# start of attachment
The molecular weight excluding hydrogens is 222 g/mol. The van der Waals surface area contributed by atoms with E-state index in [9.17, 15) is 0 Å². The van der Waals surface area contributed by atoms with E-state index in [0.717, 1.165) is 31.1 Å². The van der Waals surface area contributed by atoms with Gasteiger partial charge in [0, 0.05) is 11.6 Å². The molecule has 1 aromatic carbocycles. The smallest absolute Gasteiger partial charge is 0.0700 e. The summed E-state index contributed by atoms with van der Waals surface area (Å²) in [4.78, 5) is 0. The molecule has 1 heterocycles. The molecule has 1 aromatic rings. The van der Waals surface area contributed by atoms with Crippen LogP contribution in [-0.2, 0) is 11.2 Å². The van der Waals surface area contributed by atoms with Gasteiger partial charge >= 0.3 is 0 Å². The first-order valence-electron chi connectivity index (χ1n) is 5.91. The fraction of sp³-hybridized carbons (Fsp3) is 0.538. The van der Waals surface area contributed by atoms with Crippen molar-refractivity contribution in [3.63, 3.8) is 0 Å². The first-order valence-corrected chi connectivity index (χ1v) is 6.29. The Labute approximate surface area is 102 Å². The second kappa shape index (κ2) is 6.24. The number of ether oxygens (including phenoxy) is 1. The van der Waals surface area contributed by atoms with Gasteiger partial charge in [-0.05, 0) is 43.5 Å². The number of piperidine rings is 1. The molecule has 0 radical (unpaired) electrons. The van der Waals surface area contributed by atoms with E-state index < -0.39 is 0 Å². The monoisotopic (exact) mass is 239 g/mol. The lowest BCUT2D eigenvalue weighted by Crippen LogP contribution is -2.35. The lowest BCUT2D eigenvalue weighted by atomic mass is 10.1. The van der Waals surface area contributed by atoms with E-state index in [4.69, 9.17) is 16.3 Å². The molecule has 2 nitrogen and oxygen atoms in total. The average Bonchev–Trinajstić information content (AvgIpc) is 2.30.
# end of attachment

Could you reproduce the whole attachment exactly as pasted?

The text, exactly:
The molecular weight excluding hydrogens is 222 g/mol. The van der Waals surface area contributed by atoms with E-state index in [9.17, 15) is 0 Å². The van der Waals surface area contributed by atoms with E-state index in [0.717, 1.165) is 31.1 Å². The van der Waals surface area contributed by atoms with Gasteiger partial charge in [0, 0.05) is 11.6 Å². The molecule has 1 aromatic carbocycles. The smallest absolute Gasteiger partial charge is 0.0700 e. The summed E-state index contributed by atoms with van der Waals surface area (Å²) in [4.78, 5) is 0. The molecule has 1 heterocycles. The molecule has 1 aromatic rings. The van der Waals surface area contributed by atoms with Crippen LogP contribution in [-0.2, 0) is 11.2 Å². The van der Waals surface area contributed by atoms with Gasteiger partial charge >= 0.3 is 0 Å². The first-order valence-electron chi connectivity index (χ1n) is 5.91. The fraction of sp³-hybridized carbons (Fsp3) is 0.538. The van der Waals surface area contributed by atoms with Crippen molar-refractivity contribution in [3.63, 3.8) is 0 Å². The first-order valence-corrected chi connectivity index (χ1v) is 6.29. The Labute approximate surface area is 102 Å². The second kappa shape index (κ2) is 6.24. The number of ether oxygens (including phenoxy) is 1. The van der Waals surface area contributed by atoms with Gasteiger partial charge in [-0.05, 0) is 43.5 Å². The number of piperidine rings is 1. The molecule has 0 radical (unpaired) electrons. The van der Waals surface area contributed by atoms with E-state index < -0.39 is 0 Å². The monoisotopic (exact) mass is 239 g/mol. The lowest BCUT2D eigenvalue weighted by Crippen LogP contribution is -2.35. The lowest BCUT2D eigenvalue weighted by atomic mass is 10.1. The van der Waals surface area contributed by atoms with E-state index in [4.69, 9.17) is 16.3 Å². The molecule has 2 nitrogen and oxygen atoms in total. The average Bonchev–Trinajstić information content (AvgIpc) is 2.30.